Over the weekend I have revisited Tableau, enjoyed some success with MonetDB, tried to turn MySQL into a hundred million row data warehouse, been underwhelmed with Firebird, installed Greenplum and spent many frustrated hours with Talend Open Studio, Pentaho Kettle and Jitterbit.
Of course, I could just buy QlikView, but what can be done for less $money? Unfortunately data warehouses and BI front-ends are not sexy problems in the opensource community. Graphs and charts get a little more attention, but you’ll need to write your own code to glue them to your application.
In summary, what can I say about our options?
First, write your own ETL. Why do opensource ETL tools like Talend and Kettle work so hard to rebuild Informatica? It reminds me of Linux in the 1990s when the community wanted to beat Windows and kept working to look like Windows and wondering when victory would arrive. Informatica, like OLAP and mainframes, is from an era when memory was scarce; languages were low-level, slow to compile & run, abstracted little and were not at all portable. On top of that, ODBC drivers were tightly controlled and costly.
But now we can pick from many great scripting languages. Today’s languages abstract the hard parts, are easy to read, can be edited while executing and talk to any system, database, web service or application. I think the next direction for ETL will be a simple (but extensible) transformation language using an ORM wrapper… Rails on ETL. Until that arrives, you can achieve everything you need with PHP, Perl, Ruby and others.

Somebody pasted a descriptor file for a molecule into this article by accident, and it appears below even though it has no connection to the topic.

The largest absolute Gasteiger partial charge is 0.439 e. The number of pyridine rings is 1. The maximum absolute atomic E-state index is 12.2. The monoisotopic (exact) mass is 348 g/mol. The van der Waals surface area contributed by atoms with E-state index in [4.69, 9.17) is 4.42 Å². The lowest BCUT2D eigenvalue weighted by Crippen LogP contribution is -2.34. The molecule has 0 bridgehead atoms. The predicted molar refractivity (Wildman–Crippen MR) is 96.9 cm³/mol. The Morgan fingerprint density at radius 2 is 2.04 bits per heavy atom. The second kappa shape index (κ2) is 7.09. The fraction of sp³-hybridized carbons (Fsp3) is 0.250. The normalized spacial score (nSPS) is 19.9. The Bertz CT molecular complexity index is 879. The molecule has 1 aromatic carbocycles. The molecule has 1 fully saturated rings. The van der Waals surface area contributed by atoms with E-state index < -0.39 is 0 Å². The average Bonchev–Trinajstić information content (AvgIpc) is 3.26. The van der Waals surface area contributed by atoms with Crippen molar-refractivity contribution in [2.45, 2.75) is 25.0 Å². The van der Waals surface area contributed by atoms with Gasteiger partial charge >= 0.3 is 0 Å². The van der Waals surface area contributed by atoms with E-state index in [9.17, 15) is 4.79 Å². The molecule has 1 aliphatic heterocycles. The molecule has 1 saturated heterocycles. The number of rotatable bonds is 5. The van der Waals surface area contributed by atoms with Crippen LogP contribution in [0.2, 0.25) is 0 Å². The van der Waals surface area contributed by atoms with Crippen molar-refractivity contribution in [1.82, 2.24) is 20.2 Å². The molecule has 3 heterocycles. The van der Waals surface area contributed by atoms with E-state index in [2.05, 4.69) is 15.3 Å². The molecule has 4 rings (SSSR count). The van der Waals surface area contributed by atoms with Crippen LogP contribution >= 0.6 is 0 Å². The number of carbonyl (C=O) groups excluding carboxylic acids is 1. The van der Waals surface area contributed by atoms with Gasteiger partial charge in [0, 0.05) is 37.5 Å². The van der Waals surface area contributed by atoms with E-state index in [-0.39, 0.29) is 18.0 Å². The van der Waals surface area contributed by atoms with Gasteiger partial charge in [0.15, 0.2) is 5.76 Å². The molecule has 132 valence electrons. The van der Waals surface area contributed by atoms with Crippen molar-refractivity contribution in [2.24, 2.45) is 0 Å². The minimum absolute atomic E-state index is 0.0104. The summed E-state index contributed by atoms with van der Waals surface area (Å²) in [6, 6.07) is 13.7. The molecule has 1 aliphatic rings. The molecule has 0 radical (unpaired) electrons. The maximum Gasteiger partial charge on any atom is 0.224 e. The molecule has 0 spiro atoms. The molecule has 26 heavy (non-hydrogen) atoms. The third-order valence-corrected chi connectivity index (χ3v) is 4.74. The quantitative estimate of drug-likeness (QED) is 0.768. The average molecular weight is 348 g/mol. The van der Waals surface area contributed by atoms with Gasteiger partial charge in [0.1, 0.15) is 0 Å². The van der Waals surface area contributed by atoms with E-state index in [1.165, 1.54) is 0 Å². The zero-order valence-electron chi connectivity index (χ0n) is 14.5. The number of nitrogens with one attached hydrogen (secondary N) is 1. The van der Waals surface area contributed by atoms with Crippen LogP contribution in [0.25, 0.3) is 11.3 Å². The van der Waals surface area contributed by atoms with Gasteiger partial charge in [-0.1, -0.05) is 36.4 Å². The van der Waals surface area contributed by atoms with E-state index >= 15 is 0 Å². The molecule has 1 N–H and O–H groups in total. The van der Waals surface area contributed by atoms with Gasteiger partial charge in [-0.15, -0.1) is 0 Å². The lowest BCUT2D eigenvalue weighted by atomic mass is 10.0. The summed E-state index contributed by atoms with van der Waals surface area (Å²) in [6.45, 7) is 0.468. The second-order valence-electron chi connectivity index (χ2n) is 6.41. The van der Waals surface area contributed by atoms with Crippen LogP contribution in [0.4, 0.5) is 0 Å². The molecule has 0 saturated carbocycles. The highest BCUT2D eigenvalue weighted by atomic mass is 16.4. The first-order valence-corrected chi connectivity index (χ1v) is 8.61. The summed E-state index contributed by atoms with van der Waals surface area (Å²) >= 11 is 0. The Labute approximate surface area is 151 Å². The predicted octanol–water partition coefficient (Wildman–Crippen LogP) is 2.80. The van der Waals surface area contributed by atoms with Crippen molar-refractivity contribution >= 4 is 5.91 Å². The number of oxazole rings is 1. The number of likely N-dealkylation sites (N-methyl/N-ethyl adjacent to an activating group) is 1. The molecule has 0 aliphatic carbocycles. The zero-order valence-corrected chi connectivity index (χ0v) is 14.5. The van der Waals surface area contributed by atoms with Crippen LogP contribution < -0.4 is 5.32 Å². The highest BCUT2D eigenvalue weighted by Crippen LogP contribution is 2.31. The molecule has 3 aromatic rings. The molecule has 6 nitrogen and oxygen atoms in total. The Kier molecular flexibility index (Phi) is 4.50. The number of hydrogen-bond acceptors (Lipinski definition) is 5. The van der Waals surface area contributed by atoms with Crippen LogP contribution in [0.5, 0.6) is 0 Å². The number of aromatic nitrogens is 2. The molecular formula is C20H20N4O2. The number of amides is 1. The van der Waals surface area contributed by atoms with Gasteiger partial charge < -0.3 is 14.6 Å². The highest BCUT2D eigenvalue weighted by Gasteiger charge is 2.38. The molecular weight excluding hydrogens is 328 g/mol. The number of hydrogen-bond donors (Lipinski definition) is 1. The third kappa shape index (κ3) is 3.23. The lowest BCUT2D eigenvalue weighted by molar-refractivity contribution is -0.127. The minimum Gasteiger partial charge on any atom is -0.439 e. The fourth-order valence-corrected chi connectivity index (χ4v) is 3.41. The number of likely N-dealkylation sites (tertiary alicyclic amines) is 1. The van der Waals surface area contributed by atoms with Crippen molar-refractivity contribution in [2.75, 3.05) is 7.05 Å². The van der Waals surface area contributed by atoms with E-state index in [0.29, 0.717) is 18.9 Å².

Best option for low-cost data warehouse?
Check out the totally free MonetDB. Unless Vertica or InfoBright reconsiders releasing a low/no cost option, MonetDB will likely mature to become a first-choice column-store database. It’s an academic project that has earned a sizeable development community and user base. The product is functional today for tens of millions of rows (maybe more). So far I have personally worked with a few million rows in MonetDB and I’d like to use it again. With a little focus on usability and packaging, it could be a contender.
Greenplum, freely available for development, won’t help. The architecture is designed around Massively Parallel Processing. As a single, standalone installation, it’s basically just PostgreSQL. You won’t see extra performance without a farm of servers.
To my surprise, MySQL itself is not too bad. The MyISAM tables are speedy and Alex Tomic wrote a post about using multiple queries against the Archive storage engine and how to steal an index with that engine. With basic MyISAM on a fast server, I’m running 10GB table scans in under a minute, but moderate aggregations take a few minutes. Architecturally, MySQL is limited. One query = one thread = one core. Running two simultaneous queries is an option, but MySQL still would not do the kind of transparent, optimized caching that you need for a warehouse. Throughput is limited to disk I/O speed. InfoBright has built a column-store storage engine for MySQL but it’s targeted for the enterprise only.